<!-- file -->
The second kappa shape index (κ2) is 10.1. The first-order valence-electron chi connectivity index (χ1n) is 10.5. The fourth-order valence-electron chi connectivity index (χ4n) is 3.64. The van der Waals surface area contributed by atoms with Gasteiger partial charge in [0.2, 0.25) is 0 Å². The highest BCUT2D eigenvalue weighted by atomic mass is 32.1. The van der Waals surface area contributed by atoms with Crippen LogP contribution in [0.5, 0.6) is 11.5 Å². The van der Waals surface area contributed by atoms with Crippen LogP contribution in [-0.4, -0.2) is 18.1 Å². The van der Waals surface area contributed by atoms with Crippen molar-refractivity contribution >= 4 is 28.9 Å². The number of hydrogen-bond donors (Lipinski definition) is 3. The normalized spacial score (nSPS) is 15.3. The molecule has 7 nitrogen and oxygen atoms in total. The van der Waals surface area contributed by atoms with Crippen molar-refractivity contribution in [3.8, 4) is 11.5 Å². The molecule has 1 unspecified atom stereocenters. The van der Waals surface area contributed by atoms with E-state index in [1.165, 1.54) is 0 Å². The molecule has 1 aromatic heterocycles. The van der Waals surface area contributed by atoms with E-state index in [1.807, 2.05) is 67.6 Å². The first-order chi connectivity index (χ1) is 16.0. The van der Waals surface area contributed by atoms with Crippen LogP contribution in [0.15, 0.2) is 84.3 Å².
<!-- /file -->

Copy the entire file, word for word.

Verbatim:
The second kappa shape index (κ2) is 10.1. The first-order valence-electron chi connectivity index (χ1n) is 10.5. The fourth-order valence-electron chi connectivity index (χ4n) is 3.64. The van der Waals surface area contributed by atoms with Gasteiger partial charge in [0.2, 0.25) is 0 Å². The highest BCUT2D eigenvalue weighted by atomic mass is 32.1. The van der Waals surface area contributed by atoms with Crippen LogP contribution in [0.5, 0.6) is 11.5 Å². The van der Waals surface area contributed by atoms with Crippen LogP contribution in [-0.4, -0.2) is 18.1 Å². The van der Waals surface area contributed by atoms with Crippen molar-refractivity contribution >= 4 is 28.9 Å². The number of hydrogen-bond donors (Lipinski definition) is 3. The normalized spacial score (nSPS) is 15.3. The molecule has 7 nitrogen and oxygen atoms in total. The van der Waals surface area contributed by atoms with Crippen molar-refractivity contribution in [3.8, 4) is 11.5 Å². The molecule has 1 unspecified atom stereocenters. The van der Waals surface area contributed by atoms with E-state index in [1.165, 1.54) is 0 Å². The molecule has 1 aromatic heterocycles. The van der Waals surface area contributed by atoms with E-state index in [1.807, 2.05) is 67.6 Å². The first-order chi connectivity index (χ1) is 16.0. The van der Waals surface area contributed by atoms with Crippen LogP contribution in [0.15, 0.2) is 84.3 Å².